13 Senate campaign virgins spice up 2019 elections

Pia Ranada
13 Senate campaign virgins spice up 2019 elections
These first-time Senate hopefuls – lawyers, Duterte appointees, a reporter, civic Muslim leader, former soldier, long-time local chiefs – promise to shake up the midterm polls

MANILA, Philippines – Senatorial races are typically studded with familiar faces and recurring surnames, but 2019 promises its share of newbies – famous personalities who are running for senator for the first time.

These Senate “virgins” are composed of Duterte administration stalwarts and fresh opposition bets, with some alternatives not necessarily allied with either side thrown into the mix.

Some of them have had experience in writing laws while they served in the House of Representatives or the Autonomous Region in Muslim Mindanao assembly, as in the case of Samira Gutoc. 

Others come from the executive branch – both from national or local government – and promise to bring their experience of implementing laws to crafting them.

What will these new names bring to the Senate if they are elected? The Senate, composed of 24 lawmakers, is constitutionally designed to serve as a check on executive power. Of the two chambers in Congress, the Senate has traditionally been the more independent one, especially in this administration, where the lower house is dominated by President Rodrigo Duterte’s allies. 

It’s notable that many of these personalities seeking a Senate seat for the first time have pledged loyalty to Duterte, specifically his former aide Bong Go and his first police chief and wedding godson Ronald dela Rosa. 

Gary Alejano (Magdalo Party)

Photo by Darren Langit/Rappler

The party mate of Senator Antonio Trillanes IV is also endorsed by the opposition coalition. A former marine captain who joined the mutiny against the Arroyo administration, Alejano has been outspoken about Duterte’s refusal to use the historic international arbitral award against China. He was behind the first impeachment complaint against the firebrand President.

Explaining his decision to run for senator, Alejano said there is a need for more “independent-minded” senators. While in the military, he received the Distinguished Conduct Star, the second highest combat honor, for battling terrorists and rebels in the treacherous battlefields of southern Mindanao.

Samira ‘Sam’ Gutoc (Liberal Party)

Photo by Angie de Silva/Rappler

A civic leader who hails from Marawi and a former ARMM assemblywoman, Gutoc (married to a Tomawis) wants to be the Muslim voice in the Senate. She is critical of Duterte’s martial law declaration in Mindanao and has made emotional appeals against it in public. Gutoc, however, was also a Duterte appointee. She served in the Bangsamoro Transition Commission, the group tasked to craft a new Bangsamoro basic law. She resigned to protest Duterte’s joke about soldiers raping women during martial law.

Ronald ‘Bato’ dela Rosa (PDP-Laban)

Photo by Jire Carreon/Rappler

Dela Rosa is second only to Duterte as the face of the administration’s bloody drug war. As Duterte’s first Philippine National Police chief, Dela Rosa implemented the now infamous Oplan TokHang, where police would knock on the doors of houses and ask alleged drug addicts or pushers to stop their criminal activities. The police anti-drug operations would eventually lead to thousands of deaths. After he retired from active service, Dela Rosa was named Bureau of Corrections chief. He enjoys not only professional but personal ties with the President. Duterte stood as godfather at Dela Rosa’s wedding.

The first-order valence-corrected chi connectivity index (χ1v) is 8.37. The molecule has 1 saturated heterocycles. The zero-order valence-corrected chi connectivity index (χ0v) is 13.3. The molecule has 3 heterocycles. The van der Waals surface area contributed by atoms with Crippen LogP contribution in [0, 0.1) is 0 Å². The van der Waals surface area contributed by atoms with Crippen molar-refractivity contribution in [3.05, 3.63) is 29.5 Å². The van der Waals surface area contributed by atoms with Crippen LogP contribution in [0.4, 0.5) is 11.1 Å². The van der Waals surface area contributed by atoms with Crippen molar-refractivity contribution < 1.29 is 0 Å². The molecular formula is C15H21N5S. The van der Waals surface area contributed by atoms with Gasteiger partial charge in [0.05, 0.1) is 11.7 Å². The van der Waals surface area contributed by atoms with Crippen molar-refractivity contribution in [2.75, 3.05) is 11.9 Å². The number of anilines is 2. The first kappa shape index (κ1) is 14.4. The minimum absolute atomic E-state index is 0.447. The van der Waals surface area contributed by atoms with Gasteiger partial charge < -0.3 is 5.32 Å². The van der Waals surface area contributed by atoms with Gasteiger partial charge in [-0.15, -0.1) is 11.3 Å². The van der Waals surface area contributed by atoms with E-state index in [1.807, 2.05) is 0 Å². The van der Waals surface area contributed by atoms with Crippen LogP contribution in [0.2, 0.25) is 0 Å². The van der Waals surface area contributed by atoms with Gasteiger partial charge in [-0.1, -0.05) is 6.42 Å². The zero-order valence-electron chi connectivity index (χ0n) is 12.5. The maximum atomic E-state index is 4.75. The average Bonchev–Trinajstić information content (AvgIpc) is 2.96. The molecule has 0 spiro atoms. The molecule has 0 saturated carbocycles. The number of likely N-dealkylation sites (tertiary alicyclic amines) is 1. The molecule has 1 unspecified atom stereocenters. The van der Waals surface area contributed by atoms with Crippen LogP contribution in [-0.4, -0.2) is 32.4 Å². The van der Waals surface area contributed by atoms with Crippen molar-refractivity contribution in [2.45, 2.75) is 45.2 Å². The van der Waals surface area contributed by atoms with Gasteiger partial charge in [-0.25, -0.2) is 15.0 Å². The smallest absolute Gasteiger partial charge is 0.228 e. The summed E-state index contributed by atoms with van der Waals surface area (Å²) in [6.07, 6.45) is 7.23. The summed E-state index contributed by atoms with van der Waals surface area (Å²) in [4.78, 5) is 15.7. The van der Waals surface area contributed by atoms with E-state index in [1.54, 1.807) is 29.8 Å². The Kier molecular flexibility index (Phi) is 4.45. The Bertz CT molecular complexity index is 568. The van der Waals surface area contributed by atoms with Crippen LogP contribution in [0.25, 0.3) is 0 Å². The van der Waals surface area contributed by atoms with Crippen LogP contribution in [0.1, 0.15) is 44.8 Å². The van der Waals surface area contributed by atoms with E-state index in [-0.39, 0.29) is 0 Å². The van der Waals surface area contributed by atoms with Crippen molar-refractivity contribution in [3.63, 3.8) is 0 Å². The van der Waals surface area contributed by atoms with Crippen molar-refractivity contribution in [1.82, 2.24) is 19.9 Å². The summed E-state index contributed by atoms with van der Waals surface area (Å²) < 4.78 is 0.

Jude Josue ‘Jude’ Sabio (Independent)

File photo by Rappler

On the other side of the spectrum is Sabio, the lawyer who filed an official communication before the International Criminal Court (ICC), accusing Duterte of crimes against humanity in relation to he violent war on drugs. His letter led the ICC to begin a preliminary examination on its jurisdiction over the issue. Sabio said he is running for senator to fight the “immoral and criminal Duterte regime.” Sabio was the lawyer of self-confessed hitman Edgar Matobato, who claimed in bombshell Senate hearings that Duterte masterminded killings in Davao City.

Christopher ‘Bong’ Go (PDP-Laban) 

Malacañang photo

Once just a Davao City mayor’s silent but ever-present assistant, Go skyrocketed to fame and power when Duterte won as president and named him “Special Assistant to the President” with Cabinet rank. Go now has his eyes on a higher prize – a Senate seat. Go vows to advance Duterte’s policies and initiatives and use his experience as aide to a local chief executive then a president in making laws. Go’s other advocacies include healthcare for the poor and sports.

Jose Manuel ‘Chel’ Diokno (Liberal Party)

Photo by Jire Carreon/Rappler

This human rights lawyer and constitutional law expert is expected to bring not only his legal knowledge to the Senate but also his staunch opposition to dictatorial styles of governance. Diokno is the son of former senator Jose “Pepe” Diokno, regarded as the father of human rights advocacy in the Philippines. Diokno, a martial law icon, had been imprisoned for two years during Marcos martial law regime.